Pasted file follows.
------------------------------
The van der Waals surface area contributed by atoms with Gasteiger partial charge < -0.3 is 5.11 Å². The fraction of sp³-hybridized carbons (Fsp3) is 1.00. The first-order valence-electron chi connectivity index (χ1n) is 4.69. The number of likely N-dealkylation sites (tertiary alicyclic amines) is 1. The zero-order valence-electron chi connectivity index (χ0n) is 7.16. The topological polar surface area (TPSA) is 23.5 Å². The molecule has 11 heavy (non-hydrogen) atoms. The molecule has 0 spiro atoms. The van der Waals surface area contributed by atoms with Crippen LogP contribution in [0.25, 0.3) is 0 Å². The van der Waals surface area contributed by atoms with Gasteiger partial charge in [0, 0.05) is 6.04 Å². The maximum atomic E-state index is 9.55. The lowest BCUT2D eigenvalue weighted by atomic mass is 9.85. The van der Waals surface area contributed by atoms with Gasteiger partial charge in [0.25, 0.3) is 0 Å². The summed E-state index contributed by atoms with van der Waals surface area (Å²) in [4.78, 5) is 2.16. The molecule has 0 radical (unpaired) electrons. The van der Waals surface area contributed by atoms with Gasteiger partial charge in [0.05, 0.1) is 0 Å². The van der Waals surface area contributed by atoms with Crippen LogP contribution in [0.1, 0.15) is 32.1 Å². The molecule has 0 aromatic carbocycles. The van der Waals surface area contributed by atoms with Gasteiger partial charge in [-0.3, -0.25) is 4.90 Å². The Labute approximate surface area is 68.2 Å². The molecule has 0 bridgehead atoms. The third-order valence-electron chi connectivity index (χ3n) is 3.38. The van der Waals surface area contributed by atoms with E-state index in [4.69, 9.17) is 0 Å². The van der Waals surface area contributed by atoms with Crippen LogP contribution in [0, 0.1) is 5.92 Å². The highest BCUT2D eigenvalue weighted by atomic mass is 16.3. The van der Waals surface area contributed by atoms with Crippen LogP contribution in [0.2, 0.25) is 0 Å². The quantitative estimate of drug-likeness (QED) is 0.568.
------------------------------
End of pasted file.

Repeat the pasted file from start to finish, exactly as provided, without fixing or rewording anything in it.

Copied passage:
The van der Waals surface area contributed by atoms with Gasteiger partial charge < -0.3 is 5.11 Å². The fraction of sp³-hybridized carbons (Fsp3) is 1.00. The first-order valence-electron chi connectivity index (χ1n) is 4.69. The number of likely N-dealkylation sites (tertiary alicyclic amines) is 1. The zero-order valence-electron chi connectivity index (χ0n) is 7.16. The topological polar surface area (TPSA) is 23.5 Å². The molecule has 11 heavy (non-hydrogen) atoms. The molecule has 0 spiro atoms. The van der Waals surface area contributed by atoms with Crippen LogP contribution in [0.25, 0.3) is 0 Å². The van der Waals surface area contributed by atoms with Gasteiger partial charge in [0, 0.05) is 6.04 Å². The maximum atomic E-state index is 9.55. The lowest BCUT2D eigenvalue weighted by atomic mass is 9.85. The van der Waals surface area contributed by atoms with Gasteiger partial charge in [0.25, 0.3) is 0 Å². The summed E-state index contributed by atoms with van der Waals surface area (Å²) in [4.78, 5) is 2.16. The molecule has 0 radical (unpaired) electrons. The van der Waals surface area contributed by atoms with Gasteiger partial charge in [0.05, 0.1) is 0 Å². The van der Waals surface area contributed by atoms with Crippen LogP contribution in [0.1, 0.15) is 32.1 Å². The molecule has 0 aromatic carbocycles. The van der Waals surface area contributed by atoms with Gasteiger partial charge in [-0.3, -0.25) is 4.90 Å². The Labute approximate surface area is 68.2 Å². The molecule has 0 bridgehead atoms. The third-order valence-electron chi connectivity index (χ3n) is 3.38. The van der Waals surface area contributed by atoms with E-state index in [4.69, 9.17) is 0 Å². The van der Waals surface area contributed by atoms with Crippen LogP contribution in [0, 0.1) is 5.92 Å². The highest BCUT2D eigenvalue weighted by atomic mass is 16.3. The van der Waals surface area contributed by atoms with Crippen LogP contribution in [0.2, 0.25) is 0 Å². The quantitative estimate of drug-likeness (QED) is 0.568.